Another haunting in the Hell Hollow area is that of an Indian girl. In the late 1600s, an Indian woman was slain by English soldiers near the present Hell Hollow Road. Since then her vengeful screams of murder and brutality have saturated the air in a tormenting aria that eerily replays over and over. The screams send even the bravest hunter on his heels for more hallowed ground. The local hunters will not venture far into that area according to the few I have talked to. They wished to remain anonymous for fear of ridicule but as one said, “When you hear that piercing scream come out of the woods, no one cares what anyone might think. Your hair stands up on the back of your neck and you are out of there!”
The ghost of a colonial soldier still makes his rounds at a section along Breakneck Hill Road. Locals have encountered the vigilant spirit many times over the years as it marches back and forth along the side of the road. Some have actually almost hit the wraith as it crosses the road, still on eternal duty.
Author David Trifilo encountered the ghostly soldier once while traveling along the thoroughfare. He wrote of his experience in his book entitled, “The Hauntings of Pachaug Forest.” The author was rounding a sharp bend of the road when he encountered a threadbare colonial soldier carrying a long musket over his shoulder. The entity marched into the road directly in front of Trifilo. When he hit the brakes, the ghost vanished into the void. The sightings of the soldier have been frequent over the years. Paranormal investigator and writer Lauren Neslusen has heard of others who have been startled by the ghostly guard as it crossed the road in front of them. Motorists have actually driven through the specter. Some have stopped for a moment to reflect on what they had just encountered while others do not stick around for a second meeting.
The ghost of this soldier has been witnessed for centuries. The first sighting recorded goes as far back as 1742. The description is the same as the present day witnesses accounts. The spirit is dressed in a tattered uniform holding a long musket slung over the right shoulder. He marches silent and dusty along the bend in the road, sometimes crossing as if looking for something on the other side. The date of the first sighting definitely places him well before the American Revolution. Perhaps he is a remnant of King Philips War (1675 to 1676) or Queen Anne’s War (1702-1713), which was the second inter-colonial war between France and England. Some claim he is from the French and Indian War, yet that conflict took place from 1754 to 1763, several years after the initial sighting of Pachaug’s sentinel ghost.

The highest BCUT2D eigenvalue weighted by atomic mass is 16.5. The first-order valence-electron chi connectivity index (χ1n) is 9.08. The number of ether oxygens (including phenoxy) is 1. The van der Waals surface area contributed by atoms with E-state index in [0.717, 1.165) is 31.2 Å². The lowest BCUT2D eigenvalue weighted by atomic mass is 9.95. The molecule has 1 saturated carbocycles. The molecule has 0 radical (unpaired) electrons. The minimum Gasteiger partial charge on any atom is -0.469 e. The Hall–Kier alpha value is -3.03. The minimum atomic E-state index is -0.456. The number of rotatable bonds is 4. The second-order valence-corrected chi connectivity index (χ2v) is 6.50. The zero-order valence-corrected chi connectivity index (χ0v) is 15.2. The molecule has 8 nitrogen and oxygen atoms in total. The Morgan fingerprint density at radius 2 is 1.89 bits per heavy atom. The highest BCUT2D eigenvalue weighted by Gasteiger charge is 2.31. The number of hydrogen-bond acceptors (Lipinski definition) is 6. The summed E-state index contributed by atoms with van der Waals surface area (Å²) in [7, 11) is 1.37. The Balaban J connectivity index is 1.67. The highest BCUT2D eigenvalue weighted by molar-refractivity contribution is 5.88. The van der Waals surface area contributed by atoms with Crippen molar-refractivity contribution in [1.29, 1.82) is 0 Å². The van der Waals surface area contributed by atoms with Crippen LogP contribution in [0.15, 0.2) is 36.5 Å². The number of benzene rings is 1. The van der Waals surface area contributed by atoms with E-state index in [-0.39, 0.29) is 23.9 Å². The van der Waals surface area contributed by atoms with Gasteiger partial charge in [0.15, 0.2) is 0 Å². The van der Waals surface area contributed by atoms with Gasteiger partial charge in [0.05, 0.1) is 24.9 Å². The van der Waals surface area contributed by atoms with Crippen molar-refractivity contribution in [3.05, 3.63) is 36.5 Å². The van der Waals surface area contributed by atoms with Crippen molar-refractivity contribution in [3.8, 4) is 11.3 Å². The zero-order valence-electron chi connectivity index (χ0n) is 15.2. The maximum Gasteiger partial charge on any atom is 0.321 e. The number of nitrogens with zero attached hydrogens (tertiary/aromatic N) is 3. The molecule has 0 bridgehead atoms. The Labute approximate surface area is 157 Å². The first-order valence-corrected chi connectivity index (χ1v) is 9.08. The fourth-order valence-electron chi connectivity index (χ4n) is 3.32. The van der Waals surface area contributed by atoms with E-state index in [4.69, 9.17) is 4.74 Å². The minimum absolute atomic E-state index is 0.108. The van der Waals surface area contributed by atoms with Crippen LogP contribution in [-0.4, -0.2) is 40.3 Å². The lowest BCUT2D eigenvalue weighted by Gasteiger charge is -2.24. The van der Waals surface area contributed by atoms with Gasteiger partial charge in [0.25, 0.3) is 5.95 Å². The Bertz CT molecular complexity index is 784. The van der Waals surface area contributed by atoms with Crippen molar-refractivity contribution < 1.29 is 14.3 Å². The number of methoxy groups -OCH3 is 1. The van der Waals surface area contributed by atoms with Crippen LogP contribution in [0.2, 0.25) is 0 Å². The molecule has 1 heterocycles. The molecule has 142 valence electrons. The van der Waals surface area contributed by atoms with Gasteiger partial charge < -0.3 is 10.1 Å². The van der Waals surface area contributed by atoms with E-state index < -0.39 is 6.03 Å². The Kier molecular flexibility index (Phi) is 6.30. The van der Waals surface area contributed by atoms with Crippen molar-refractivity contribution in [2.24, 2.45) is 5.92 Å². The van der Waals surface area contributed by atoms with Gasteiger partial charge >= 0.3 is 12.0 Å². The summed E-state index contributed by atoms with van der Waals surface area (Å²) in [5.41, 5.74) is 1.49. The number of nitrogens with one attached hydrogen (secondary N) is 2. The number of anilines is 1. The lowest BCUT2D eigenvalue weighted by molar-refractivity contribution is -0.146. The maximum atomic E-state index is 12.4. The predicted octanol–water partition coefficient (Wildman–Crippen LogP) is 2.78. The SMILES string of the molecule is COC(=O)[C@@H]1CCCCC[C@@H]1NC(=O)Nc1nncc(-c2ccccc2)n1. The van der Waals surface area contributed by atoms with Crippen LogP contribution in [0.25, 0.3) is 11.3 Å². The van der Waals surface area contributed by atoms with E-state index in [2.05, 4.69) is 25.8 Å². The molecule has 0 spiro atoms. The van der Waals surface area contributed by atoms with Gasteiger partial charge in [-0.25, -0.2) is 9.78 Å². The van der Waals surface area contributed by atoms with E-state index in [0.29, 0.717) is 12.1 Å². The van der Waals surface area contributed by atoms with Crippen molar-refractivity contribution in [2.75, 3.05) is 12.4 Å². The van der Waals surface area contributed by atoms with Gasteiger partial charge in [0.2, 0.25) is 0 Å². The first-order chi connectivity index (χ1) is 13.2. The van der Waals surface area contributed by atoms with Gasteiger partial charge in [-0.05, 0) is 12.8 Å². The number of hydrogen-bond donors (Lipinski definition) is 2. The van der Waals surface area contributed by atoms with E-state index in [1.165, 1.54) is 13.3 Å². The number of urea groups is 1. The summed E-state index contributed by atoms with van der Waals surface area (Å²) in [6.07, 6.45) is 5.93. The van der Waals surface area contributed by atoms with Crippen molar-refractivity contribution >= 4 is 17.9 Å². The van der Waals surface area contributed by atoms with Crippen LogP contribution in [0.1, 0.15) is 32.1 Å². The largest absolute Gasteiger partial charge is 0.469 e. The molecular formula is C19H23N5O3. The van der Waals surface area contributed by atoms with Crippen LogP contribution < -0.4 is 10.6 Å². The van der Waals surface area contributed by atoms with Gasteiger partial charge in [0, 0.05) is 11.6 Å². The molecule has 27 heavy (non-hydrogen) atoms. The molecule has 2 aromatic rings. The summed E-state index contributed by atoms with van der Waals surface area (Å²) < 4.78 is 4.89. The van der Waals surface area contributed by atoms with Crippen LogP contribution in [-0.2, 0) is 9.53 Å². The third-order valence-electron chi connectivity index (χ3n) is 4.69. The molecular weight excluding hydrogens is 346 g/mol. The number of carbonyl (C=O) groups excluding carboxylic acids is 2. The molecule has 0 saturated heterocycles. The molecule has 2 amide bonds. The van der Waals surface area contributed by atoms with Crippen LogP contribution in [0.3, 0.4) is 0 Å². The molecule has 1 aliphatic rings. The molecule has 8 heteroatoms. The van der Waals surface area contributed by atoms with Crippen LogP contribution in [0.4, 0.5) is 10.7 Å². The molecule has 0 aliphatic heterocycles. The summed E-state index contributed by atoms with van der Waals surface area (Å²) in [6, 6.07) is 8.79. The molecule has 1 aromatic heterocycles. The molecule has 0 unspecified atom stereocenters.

Another spot of spectral relevance is an area of the forest called Maud’s Grave. The original site of her burial was on a rise next to the remains of the Reynolds home at the Sterling/Voluntown border.
Maud was the daughter of Gilbert and Lucy Reynolds. She died just before her third birthday after choking on an apple from complications due to diphtheria. The parents found her on the morning of October 12, 1886 with the apple by her side. They preserved the apple in alcohol because it had the impressions of her baby teeth in it.
She was the third child of the Reynolds to die within a few years, but she was not buried in the family cemetery. Mrs. Reynolds was so taken aback by the death of her daughter, that she buried her close to the home where she could see the cross that marked the grave. It is in this spot that her ghost is seen, perhaps trying to find her family or wondering why she is not at rest with her brothers. No one has an answer, as she has never spoken. Even after she was laid to rest in the family plot, her ghost has continued to wander the grounds which were once her home.
In 1965, a relative moved the remains of Maud to the family burying ground on the top of Bare Hill. A cross was fashioned from bricks over her grave and her original marker was taken to the church the family once attended and put in a closet. It remains there to this day as a reminder of one of Hell Hollow’s most famous ghosts.